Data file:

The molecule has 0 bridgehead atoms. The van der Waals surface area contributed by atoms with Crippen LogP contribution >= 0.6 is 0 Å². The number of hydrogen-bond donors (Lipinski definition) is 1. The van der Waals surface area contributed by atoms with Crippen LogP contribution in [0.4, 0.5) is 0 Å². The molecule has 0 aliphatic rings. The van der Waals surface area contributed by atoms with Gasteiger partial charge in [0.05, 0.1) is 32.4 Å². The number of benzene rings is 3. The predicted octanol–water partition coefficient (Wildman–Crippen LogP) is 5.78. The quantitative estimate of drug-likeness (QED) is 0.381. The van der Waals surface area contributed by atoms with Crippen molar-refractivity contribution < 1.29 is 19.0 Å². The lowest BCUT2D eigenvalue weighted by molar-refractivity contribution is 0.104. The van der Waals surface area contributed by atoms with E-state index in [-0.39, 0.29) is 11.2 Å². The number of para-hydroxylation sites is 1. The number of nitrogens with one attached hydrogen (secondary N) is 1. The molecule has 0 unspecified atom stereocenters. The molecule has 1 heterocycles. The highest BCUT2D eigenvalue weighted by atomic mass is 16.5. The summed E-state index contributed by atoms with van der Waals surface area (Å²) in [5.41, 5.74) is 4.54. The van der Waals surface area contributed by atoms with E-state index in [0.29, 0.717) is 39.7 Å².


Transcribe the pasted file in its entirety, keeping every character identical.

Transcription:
The molecule has 0 bridgehead atoms. The van der Waals surface area contributed by atoms with Crippen LogP contribution >= 0.6 is 0 Å². The number of hydrogen-bond donors (Lipinski definition) is 1. The van der Waals surface area contributed by atoms with Crippen LogP contribution in [0.4, 0.5) is 0 Å². The molecule has 0 aliphatic rings. The van der Waals surface area contributed by atoms with Gasteiger partial charge in [0.05, 0.1) is 32.4 Å². The number of benzene rings is 3. The predicted octanol–water partition coefficient (Wildman–Crippen LogP) is 5.78. The quantitative estimate of drug-likeness (QED) is 0.381. The van der Waals surface area contributed by atoms with Crippen molar-refractivity contribution < 1.29 is 19.0 Å². The lowest BCUT2D eigenvalue weighted by molar-refractivity contribution is 0.104. The van der Waals surface area contributed by atoms with E-state index in [-0.39, 0.29) is 11.2 Å². The number of para-hydroxylation sites is 1. The number of nitrogens with one attached hydrogen (secondary N) is 1. The molecule has 0 unspecified atom stereocenters. The molecule has 1 heterocycles. The highest BCUT2D eigenvalue weighted by atomic mass is 16.5. The summed E-state index contributed by atoms with van der Waals surface area (Å²) in [5.41, 5.74) is 4.54. The van der Waals surface area contributed by atoms with E-state index in [0.29, 0.717) is 39.7 Å².